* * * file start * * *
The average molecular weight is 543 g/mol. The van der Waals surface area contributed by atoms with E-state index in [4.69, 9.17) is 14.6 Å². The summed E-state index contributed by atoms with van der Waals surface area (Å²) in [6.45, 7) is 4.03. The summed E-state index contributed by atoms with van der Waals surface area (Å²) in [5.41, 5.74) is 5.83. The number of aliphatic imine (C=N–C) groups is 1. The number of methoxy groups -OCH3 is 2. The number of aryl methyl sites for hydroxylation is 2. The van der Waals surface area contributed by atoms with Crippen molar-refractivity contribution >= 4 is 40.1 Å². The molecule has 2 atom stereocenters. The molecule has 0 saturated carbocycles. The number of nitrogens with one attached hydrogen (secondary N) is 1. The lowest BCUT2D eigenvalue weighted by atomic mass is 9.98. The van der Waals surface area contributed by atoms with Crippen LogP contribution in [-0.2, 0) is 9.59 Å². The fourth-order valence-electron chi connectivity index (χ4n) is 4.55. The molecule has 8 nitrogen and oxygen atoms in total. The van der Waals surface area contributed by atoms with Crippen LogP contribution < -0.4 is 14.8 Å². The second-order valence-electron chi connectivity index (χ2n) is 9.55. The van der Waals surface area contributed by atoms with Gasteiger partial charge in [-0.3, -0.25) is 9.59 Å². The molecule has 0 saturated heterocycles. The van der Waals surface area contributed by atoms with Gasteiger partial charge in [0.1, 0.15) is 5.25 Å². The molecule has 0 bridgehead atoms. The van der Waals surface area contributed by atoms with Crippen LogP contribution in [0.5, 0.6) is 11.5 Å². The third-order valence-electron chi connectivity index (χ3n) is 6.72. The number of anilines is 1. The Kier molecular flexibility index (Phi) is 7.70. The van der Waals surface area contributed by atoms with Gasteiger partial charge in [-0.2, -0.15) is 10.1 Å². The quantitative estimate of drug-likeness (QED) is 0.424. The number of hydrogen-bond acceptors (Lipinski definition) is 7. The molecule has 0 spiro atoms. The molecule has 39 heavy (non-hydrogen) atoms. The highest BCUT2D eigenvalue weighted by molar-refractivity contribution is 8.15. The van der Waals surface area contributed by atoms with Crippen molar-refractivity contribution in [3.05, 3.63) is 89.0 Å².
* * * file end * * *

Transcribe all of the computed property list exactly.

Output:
The average molecular weight is 543 g/mol. The van der Waals surface area contributed by atoms with E-state index in [4.69, 9.17) is 14.6 Å². The summed E-state index contributed by atoms with van der Waals surface area (Å²) in [6.45, 7) is 4.03. The summed E-state index contributed by atoms with van der Waals surface area (Å²) in [5.41, 5.74) is 5.83. The number of aliphatic imine (C=N–C) groups is 1. The number of methoxy groups -OCH3 is 2. The number of aryl methyl sites for hydroxylation is 2. The van der Waals surface area contributed by atoms with Crippen molar-refractivity contribution >= 4 is 40.1 Å². The molecule has 2 atom stereocenters. The molecule has 0 saturated carbocycles. The number of nitrogens with one attached hydrogen (secondary N) is 1. The lowest BCUT2D eigenvalue weighted by atomic mass is 9.98. The van der Waals surface area contributed by atoms with Crippen LogP contribution in [-0.2, 0) is 9.59 Å². The fourth-order valence-electron chi connectivity index (χ4n) is 4.55. The molecule has 8 nitrogen and oxygen atoms in total. The van der Waals surface area contributed by atoms with Crippen LogP contribution < -0.4 is 14.8 Å². The second-order valence-electron chi connectivity index (χ2n) is 9.55. The van der Waals surface area contributed by atoms with Gasteiger partial charge in [-0.3, -0.25) is 9.59 Å². The molecule has 0 saturated heterocycles. The van der Waals surface area contributed by atoms with Gasteiger partial charge in [0.1, 0.15) is 5.25 Å². The molecule has 0 bridgehead atoms. The van der Waals surface area contributed by atoms with Crippen LogP contribution in [0.5, 0.6) is 11.5 Å². The third-order valence-electron chi connectivity index (χ3n) is 6.72. The number of anilines is 1. The Kier molecular flexibility index (Phi) is 7.70. The van der Waals surface area contributed by atoms with Gasteiger partial charge in [-0.2, -0.15) is 10.1 Å². The quantitative estimate of drug-likeness (QED) is 0.424. The number of hydrogen-bond acceptors (Lipinski definition) is 7. The molecule has 0 spiro atoms. The molecule has 39 heavy (non-hydrogen) atoms. The highest BCUT2D eigenvalue weighted by molar-refractivity contribution is 8.15. The van der Waals surface area contributed by atoms with Crippen molar-refractivity contribution in [3.05, 3.63) is 89.0 Å².